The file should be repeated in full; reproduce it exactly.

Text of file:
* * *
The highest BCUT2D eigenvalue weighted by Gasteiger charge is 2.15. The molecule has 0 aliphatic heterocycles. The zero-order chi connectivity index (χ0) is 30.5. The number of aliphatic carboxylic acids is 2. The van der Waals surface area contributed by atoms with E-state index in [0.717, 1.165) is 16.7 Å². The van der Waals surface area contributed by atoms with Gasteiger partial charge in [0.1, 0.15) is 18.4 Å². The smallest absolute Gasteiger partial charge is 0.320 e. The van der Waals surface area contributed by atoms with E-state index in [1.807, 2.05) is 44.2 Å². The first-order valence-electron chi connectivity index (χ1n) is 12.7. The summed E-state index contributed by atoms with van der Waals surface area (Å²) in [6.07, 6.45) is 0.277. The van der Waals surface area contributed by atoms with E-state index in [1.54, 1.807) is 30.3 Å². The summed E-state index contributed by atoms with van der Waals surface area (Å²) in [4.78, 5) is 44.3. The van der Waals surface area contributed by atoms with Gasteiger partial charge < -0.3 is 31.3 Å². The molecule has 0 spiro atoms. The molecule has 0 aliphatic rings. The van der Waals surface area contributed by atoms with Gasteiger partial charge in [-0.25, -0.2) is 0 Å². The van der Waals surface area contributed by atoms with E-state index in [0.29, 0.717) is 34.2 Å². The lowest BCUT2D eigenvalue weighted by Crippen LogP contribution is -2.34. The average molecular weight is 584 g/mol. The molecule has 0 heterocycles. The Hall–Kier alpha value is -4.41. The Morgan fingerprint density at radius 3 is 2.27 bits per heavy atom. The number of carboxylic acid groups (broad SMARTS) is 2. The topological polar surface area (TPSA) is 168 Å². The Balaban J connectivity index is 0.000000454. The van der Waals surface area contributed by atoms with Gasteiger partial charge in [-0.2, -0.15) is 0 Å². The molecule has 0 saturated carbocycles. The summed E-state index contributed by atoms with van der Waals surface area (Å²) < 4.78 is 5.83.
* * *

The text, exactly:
The highest BCUT2D eigenvalue weighted by Gasteiger charge is 2.15. The molecule has 0 aliphatic heterocycles. The zero-order chi connectivity index (χ0) is 30.5. The number of aliphatic carboxylic acids is 2. The van der Waals surface area contributed by atoms with E-state index in [0.717, 1.165) is 16.7 Å². The van der Waals surface area contributed by atoms with Gasteiger partial charge in [0.1, 0.15) is 18.4 Å². The smallest absolute Gasteiger partial charge is 0.320 e. The van der Waals surface area contributed by atoms with E-state index in [1.807, 2.05) is 44.2 Å². The first-order valence-electron chi connectivity index (χ1n) is 12.7. The summed E-state index contributed by atoms with van der Waals surface area (Å²) in [6.07, 6.45) is 0.277. The van der Waals surface area contributed by atoms with E-state index in [1.54, 1.807) is 30.3 Å². The summed E-state index contributed by atoms with van der Waals surface area (Å²) in [4.78, 5) is 44.3. The van der Waals surface area contributed by atoms with Gasteiger partial charge < -0.3 is 31.3 Å². The molecule has 0 spiro atoms. The molecule has 0 aliphatic rings. The van der Waals surface area contributed by atoms with Gasteiger partial charge in [-0.25, -0.2) is 0 Å². The van der Waals surface area contributed by atoms with E-state index in [0.29, 0.717) is 34.2 Å². The lowest BCUT2D eigenvalue weighted by Crippen LogP contribution is -2.34. The average molecular weight is 584 g/mol. The molecule has 0 heterocycles. The Hall–Kier alpha value is -4.41. The Morgan fingerprint density at radius 3 is 2.27 bits per heavy atom. The number of carboxylic acid groups (broad SMARTS) is 2. The topological polar surface area (TPSA) is 168 Å². The Balaban J connectivity index is 0.000000454. The van der Waals surface area contributed by atoms with Gasteiger partial charge in [-0.2, -0.15) is 0 Å². The molecule has 0 saturated carbocycles. The summed E-state index contributed by atoms with van der Waals surface area (Å²) < 4.78 is 5.83.